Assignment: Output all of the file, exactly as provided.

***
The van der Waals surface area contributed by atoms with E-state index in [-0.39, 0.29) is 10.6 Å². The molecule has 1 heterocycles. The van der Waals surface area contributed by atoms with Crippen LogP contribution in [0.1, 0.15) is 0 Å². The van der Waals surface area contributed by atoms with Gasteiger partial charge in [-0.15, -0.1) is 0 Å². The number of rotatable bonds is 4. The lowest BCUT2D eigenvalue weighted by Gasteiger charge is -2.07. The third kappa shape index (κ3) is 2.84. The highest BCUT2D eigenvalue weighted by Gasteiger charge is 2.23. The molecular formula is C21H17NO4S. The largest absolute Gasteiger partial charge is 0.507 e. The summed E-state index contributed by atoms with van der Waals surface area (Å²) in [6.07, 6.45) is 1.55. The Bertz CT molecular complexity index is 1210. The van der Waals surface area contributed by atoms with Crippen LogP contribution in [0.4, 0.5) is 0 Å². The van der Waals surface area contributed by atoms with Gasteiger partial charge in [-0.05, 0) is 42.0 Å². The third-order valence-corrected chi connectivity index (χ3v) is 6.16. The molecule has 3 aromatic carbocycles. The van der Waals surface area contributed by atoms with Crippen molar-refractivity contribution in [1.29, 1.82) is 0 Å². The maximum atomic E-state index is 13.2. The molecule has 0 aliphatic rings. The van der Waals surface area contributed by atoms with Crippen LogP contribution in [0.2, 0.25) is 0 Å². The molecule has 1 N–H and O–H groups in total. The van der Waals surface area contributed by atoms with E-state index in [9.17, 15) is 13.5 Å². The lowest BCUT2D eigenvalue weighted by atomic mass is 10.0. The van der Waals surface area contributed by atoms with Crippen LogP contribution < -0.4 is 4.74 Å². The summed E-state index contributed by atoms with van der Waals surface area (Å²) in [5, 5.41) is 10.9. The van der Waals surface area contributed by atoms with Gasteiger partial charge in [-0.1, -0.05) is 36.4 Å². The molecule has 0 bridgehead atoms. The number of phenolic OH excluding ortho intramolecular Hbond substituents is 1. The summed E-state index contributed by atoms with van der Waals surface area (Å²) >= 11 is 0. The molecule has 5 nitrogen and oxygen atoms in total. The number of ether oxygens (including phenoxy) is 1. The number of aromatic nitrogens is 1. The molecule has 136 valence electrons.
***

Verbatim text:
The van der Waals surface area contributed by atoms with E-state index in [-0.39, 0.29) is 10.6 Å². The molecule has 1 heterocycles. The van der Waals surface area contributed by atoms with Crippen LogP contribution in [0.1, 0.15) is 0 Å². The van der Waals surface area contributed by atoms with Gasteiger partial charge in [-0.15, -0.1) is 0 Å². The number of rotatable bonds is 4. The lowest BCUT2D eigenvalue weighted by Gasteiger charge is -2.07. The third kappa shape index (κ3) is 2.84. The highest BCUT2D eigenvalue weighted by Gasteiger charge is 2.23. The molecular formula is C21H17NO4S. The largest absolute Gasteiger partial charge is 0.507 e. The summed E-state index contributed by atoms with van der Waals surface area (Å²) in [6.07, 6.45) is 1.55. The Bertz CT molecular complexity index is 1210. The van der Waals surface area contributed by atoms with Crippen LogP contribution in [0.4, 0.5) is 0 Å². The van der Waals surface area contributed by atoms with Gasteiger partial charge in [-0.05, 0) is 42.0 Å². The third-order valence-corrected chi connectivity index (χ3v) is 6.16. The molecule has 3 aromatic carbocycles. The van der Waals surface area contributed by atoms with Crippen molar-refractivity contribution in [1.29, 1.82) is 0 Å². The maximum atomic E-state index is 13.2. The molecule has 0 aliphatic rings. The van der Waals surface area contributed by atoms with Crippen LogP contribution in [0.2, 0.25) is 0 Å². The molecule has 1 N–H and O–H groups in total. The van der Waals surface area contributed by atoms with E-state index in [9.17, 15) is 13.5 Å². The lowest BCUT2D eigenvalue weighted by atomic mass is 10.0. The van der Waals surface area contributed by atoms with Crippen LogP contribution < -0.4 is 4.74 Å². The summed E-state index contributed by atoms with van der Waals surface area (Å²) in [5, 5.41) is 10.9. The van der Waals surface area contributed by atoms with Gasteiger partial charge in [-0.1, -0.05) is 36.4 Å². The molecule has 0 bridgehead atoms. The number of phenolic OH excluding ortho intramolecular Hbond substituents is 1. The summed E-state index contributed by atoms with van der Waals surface area (Å²) >= 11 is 0. The molecule has 5 nitrogen and oxygen atoms in total. The number of ether oxygens (including phenoxy) is 1. The number of aromatic nitrogens is 1. The molecule has 136 valence electrons.